Four years ago, I posted about Rolf Penner, a Manitoba farmer who was fighting the Canadian Wheat Board, the government-run monopsony that bought and then resold the wheat produced by western Canada's farmers. My interaction with him led to an invite to visit him on his farm while I was at my cottage that summer. I accepted and had a great visit.
While I was there, he was harvesting and so I joined him in his combine. As I had predicted in my 2012 post (not that this was a tough prediction), combines had come a long way since the ones I was familiar with in the Carman, Manitoba area during the mid-1960s. And his wasn't particularly new.
One little problem. When I got out of his combine and started walking to my rental car, I realized that my keys had fallen out. Were they somewhere in that wheat field, in which case I was screwed, or had they fallen out onto the floor of the combine? By the time I noticed the missing keys, the combine was way down at the other end of the long field. So I went to where his 72-year old father, Udo Penner, was sitting in a truck. I told him the situation and he used his walkie-talkie to contact his son Rolf. Good news: Rolf had the keys. But I would have to wait until the combine came back to that end of the field.
Which turned out to be further good news. Because I had a delightful 5 or 10-minute conversation with Udo. He had come from Germany after World War II, where his relatives were also farmers. Unfortunately, they were in East Germany. After the Berlin Wall fell, he had been back in touch and had learned some of the horrors of centrally-planned agriculture. One story that stands out: His relatives said that sometimes during harvest season, they would get a midnight call from MOSCOW!! (not even from the closer central planners in Berlin) telling them to harvest the next day. But, they replied in one case, it's raining hard outside and plowing a wet crop will destroy the crop. It didn't matter. Those were their orders.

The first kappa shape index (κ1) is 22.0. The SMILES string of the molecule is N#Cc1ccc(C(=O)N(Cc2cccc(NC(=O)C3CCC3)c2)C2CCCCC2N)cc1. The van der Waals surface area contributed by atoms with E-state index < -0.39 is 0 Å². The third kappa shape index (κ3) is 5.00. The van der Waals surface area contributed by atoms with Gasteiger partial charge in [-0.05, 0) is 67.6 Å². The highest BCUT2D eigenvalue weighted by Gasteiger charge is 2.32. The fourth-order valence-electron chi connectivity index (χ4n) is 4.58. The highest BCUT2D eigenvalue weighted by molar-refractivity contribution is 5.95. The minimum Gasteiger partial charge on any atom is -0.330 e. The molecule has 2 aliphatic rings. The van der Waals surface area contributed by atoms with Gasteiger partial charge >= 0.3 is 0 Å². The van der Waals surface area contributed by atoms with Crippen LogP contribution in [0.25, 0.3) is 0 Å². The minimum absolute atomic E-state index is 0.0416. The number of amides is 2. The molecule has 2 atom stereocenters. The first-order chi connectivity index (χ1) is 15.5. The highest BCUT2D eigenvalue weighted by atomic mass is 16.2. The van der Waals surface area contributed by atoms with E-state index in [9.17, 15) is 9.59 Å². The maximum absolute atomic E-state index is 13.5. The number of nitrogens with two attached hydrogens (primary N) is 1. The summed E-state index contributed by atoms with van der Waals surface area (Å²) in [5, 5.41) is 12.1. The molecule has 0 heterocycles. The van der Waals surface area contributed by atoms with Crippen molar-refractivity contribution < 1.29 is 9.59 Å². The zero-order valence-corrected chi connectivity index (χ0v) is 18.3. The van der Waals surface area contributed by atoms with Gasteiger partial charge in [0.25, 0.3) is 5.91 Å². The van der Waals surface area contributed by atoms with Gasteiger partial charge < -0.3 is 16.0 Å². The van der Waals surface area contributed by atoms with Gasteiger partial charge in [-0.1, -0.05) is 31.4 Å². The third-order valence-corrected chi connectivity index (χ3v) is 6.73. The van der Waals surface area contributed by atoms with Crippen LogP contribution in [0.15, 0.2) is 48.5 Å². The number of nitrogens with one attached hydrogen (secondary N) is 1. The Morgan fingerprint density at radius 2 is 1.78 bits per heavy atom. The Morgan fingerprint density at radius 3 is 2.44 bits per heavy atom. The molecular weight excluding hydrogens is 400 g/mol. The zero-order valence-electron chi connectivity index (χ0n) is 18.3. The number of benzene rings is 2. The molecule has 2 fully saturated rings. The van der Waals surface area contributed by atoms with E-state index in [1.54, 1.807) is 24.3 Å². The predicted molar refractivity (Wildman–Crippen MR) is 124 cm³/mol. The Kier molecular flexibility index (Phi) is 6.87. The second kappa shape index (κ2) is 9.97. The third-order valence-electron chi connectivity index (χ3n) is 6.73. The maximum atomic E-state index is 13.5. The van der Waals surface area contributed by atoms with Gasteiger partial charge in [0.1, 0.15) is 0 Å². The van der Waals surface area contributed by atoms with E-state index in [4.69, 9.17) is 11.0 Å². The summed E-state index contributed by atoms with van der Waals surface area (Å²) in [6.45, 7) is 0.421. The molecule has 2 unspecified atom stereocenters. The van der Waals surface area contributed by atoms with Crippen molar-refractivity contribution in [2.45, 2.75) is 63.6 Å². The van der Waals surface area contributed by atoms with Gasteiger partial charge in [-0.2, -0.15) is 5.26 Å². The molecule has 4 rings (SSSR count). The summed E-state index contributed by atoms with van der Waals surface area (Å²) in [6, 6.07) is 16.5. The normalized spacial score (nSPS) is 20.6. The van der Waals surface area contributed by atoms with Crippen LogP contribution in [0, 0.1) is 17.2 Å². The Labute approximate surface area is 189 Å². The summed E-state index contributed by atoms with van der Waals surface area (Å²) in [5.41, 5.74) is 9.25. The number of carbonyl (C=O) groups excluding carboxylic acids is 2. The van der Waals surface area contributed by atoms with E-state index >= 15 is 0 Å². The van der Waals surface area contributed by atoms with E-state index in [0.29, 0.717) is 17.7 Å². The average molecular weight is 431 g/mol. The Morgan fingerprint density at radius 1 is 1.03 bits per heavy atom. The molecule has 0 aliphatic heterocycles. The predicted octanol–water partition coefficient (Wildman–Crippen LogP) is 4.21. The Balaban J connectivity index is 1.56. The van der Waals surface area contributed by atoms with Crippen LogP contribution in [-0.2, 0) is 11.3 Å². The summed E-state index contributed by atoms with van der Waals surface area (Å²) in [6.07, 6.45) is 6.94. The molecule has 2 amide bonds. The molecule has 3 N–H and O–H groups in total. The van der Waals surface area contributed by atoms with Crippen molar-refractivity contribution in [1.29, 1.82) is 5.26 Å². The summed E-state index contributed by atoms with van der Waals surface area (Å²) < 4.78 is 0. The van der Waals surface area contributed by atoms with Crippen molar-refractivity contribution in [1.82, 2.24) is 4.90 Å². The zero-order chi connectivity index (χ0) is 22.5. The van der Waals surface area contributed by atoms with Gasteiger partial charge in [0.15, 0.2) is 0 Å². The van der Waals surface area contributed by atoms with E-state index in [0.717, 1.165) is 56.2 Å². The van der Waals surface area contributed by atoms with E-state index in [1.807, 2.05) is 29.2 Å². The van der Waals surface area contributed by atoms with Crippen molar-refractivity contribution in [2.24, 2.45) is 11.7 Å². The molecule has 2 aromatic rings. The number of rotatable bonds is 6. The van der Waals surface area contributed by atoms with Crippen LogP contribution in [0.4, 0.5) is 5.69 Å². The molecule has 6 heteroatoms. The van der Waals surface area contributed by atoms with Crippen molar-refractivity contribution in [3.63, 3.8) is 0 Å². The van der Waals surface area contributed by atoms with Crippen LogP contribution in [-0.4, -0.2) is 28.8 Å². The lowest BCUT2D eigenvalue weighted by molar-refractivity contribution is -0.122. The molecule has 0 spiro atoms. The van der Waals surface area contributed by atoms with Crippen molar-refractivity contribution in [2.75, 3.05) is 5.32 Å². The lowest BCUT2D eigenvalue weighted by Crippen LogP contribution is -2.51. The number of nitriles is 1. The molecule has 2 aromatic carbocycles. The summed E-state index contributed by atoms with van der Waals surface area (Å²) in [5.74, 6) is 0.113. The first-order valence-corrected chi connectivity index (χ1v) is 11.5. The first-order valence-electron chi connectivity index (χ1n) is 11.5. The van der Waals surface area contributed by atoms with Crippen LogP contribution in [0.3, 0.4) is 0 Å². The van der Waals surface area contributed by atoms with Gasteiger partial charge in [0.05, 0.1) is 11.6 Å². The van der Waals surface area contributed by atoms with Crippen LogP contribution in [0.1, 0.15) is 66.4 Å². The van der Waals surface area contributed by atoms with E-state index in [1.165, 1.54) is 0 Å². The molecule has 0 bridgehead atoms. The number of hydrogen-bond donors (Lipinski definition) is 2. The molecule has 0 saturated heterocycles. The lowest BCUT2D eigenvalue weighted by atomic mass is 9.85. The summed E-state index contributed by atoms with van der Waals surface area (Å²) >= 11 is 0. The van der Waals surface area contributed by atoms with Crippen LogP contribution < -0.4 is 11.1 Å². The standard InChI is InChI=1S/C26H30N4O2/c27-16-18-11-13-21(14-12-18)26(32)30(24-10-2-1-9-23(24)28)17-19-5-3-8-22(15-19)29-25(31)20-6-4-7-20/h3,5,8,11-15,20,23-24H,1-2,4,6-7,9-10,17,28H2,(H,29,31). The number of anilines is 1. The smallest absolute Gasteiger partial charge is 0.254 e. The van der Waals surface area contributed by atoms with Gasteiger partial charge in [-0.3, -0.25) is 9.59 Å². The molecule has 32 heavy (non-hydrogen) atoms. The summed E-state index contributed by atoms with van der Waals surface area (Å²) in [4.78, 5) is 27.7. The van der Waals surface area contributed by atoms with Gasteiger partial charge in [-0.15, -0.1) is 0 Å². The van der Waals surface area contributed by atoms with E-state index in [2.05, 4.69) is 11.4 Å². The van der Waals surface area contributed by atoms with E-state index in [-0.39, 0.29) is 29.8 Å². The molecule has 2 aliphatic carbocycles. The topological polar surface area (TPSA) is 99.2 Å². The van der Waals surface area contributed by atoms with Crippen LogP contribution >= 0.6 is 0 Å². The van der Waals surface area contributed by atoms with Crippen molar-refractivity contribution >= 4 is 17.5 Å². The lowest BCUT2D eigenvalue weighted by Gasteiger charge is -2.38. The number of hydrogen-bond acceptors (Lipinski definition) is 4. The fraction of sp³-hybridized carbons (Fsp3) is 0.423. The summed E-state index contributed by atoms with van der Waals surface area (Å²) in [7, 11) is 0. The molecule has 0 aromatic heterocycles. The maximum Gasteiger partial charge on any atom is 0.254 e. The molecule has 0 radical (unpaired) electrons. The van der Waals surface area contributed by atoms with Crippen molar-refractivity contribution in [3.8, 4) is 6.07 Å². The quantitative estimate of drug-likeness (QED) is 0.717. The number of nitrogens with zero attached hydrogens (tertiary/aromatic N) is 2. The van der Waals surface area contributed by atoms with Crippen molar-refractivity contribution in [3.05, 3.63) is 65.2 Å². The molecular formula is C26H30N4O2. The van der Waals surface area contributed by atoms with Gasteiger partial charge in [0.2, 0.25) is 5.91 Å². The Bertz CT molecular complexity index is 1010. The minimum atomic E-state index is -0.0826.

This summer, at age 76, Udo Penner was still an active farmer with his son. That is, until a tragic accident on July 31. Udo was killed by in a car accident while driving to church.
But Udo was a very active, productive farmer. Rolf and he worked seamlessly together. What to do?
The hog shipping got underway and completed, with extra help from those the farm normally had doing weighing and sorting duties. Meanwhile, farmer after farmer from areas around Morris, Dufrost, Arnaud and Ste. Elizabeth, finding spare blocks of time amidst their tight work schedules, made themselves available to help with the harvest. Decisions were made. Swathing got underway, and cereal crops came off, often very quickly, with multiple combines going at the job.
Last Saturday, with heavy rain forecast, 320 acres of canola untouched, and Penner's own combine on the blink, neighbours began rolling in one after the other throughout the day. By evening the entire field was lit up with the lights of multiple combines making their rounds. By 11 p.m. the half section was done. Then it began to rain.
This is somewhat a propos of my post on Jonathan Lipow and his claim that I am exceptional. It's not exactly the same, because I risked being beat up (although, truth be told, the risk was small). But it does speak to people's willingness to help each other in times of trouble.